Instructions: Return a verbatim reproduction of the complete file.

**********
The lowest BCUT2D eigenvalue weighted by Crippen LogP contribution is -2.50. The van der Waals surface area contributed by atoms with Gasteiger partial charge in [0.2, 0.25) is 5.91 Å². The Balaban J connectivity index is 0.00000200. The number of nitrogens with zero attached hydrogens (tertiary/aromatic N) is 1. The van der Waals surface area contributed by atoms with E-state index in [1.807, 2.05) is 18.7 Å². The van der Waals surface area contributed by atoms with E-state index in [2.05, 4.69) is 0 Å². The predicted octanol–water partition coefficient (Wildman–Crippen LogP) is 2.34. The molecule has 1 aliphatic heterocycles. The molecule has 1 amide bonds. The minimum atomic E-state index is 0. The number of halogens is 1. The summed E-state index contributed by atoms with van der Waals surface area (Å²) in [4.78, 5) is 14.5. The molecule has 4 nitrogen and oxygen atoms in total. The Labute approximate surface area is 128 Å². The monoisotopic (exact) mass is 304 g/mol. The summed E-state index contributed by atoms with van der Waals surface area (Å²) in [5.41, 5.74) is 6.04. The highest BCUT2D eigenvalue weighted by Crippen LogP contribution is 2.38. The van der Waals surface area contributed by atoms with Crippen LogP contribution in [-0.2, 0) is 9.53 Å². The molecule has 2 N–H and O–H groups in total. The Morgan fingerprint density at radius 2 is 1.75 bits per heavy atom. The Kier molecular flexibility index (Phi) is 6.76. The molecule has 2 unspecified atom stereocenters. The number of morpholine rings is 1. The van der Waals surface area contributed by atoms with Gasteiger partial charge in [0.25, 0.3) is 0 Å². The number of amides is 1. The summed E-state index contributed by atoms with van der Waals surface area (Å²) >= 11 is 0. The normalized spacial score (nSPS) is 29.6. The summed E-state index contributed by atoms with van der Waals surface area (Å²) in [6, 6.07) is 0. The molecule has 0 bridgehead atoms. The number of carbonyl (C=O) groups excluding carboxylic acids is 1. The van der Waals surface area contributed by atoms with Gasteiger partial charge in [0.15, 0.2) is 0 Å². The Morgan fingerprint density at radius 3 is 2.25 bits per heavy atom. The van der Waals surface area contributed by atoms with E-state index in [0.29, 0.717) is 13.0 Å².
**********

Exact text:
The lowest BCUT2D eigenvalue weighted by Crippen LogP contribution is -2.50. The van der Waals surface area contributed by atoms with Gasteiger partial charge in [0.2, 0.25) is 5.91 Å². The Balaban J connectivity index is 0.00000200. The number of nitrogens with zero attached hydrogens (tertiary/aromatic N) is 1. The van der Waals surface area contributed by atoms with E-state index in [1.807, 2.05) is 18.7 Å². The van der Waals surface area contributed by atoms with E-state index in [2.05, 4.69) is 0 Å². The predicted octanol–water partition coefficient (Wildman–Crippen LogP) is 2.34. The molecule has 1 aliphatic heterocycles. The molecule has 1 amide bonds. The minimum atomic E-state index is 0. The number of halogens is 1. The summed E-state index contributed by atoms with van der Waals surface area (Å²) in [4.78, 5) is 14.5. The molecule has 4 nitrogen and oxygen atoms in total. The Labute approximate surface area is 128 Å². The monoisotopic (exact) mass is 304 g/mol. The summed E-state index contributed by atoms with van der Waals surface area (Å²) in [5.41, 5.74) is 6.04. The highest BCUT2D eigenvalue weighted by Crippen LogP contribution is 2.38. The van der Waals surface area contributed by atoms with Crippen LogP contribution in [-0.2, 0) is 9.53 Å². The molecule has 2 N–H and O–H groups in total. The Morgan fingerprint density at radius 2 is 1.75 bits per heavy atom. The Kier molecular flexibility index (Phi) is 6.76. The molecule has 2 unspecified atom stereocenters. The number of morpholine rings is 1. The van der Waals surface area contributed by atoms with Gasteiger partial charge in [0.25, 0.3) is 0 Å². The number of amides is 1. The summed E-state index contributed by atoms with van der Waals surface area (Å²) >= 11 is 0. The normalized spacial score (nSPS) is 29.6. The summed E-state index contributed by atoms with van der Waals surface area (Å²) in [6, 6.07) is 0. The molecule has 0 bridgehead atoms. The number of carbonyl (C=O) groups excluding carboxylic acids is 1. The van der Waals surface area contributed by atoms with Gasteiger partial charge in [0.15, 0.2) is 0 Å². The Morgan fingerprint density at radius 3 is 2.25 bits per heavy atom. The van der Waals surface area contributed by atoms with E-state index in [0.29, 0.717) is 13.0 Å².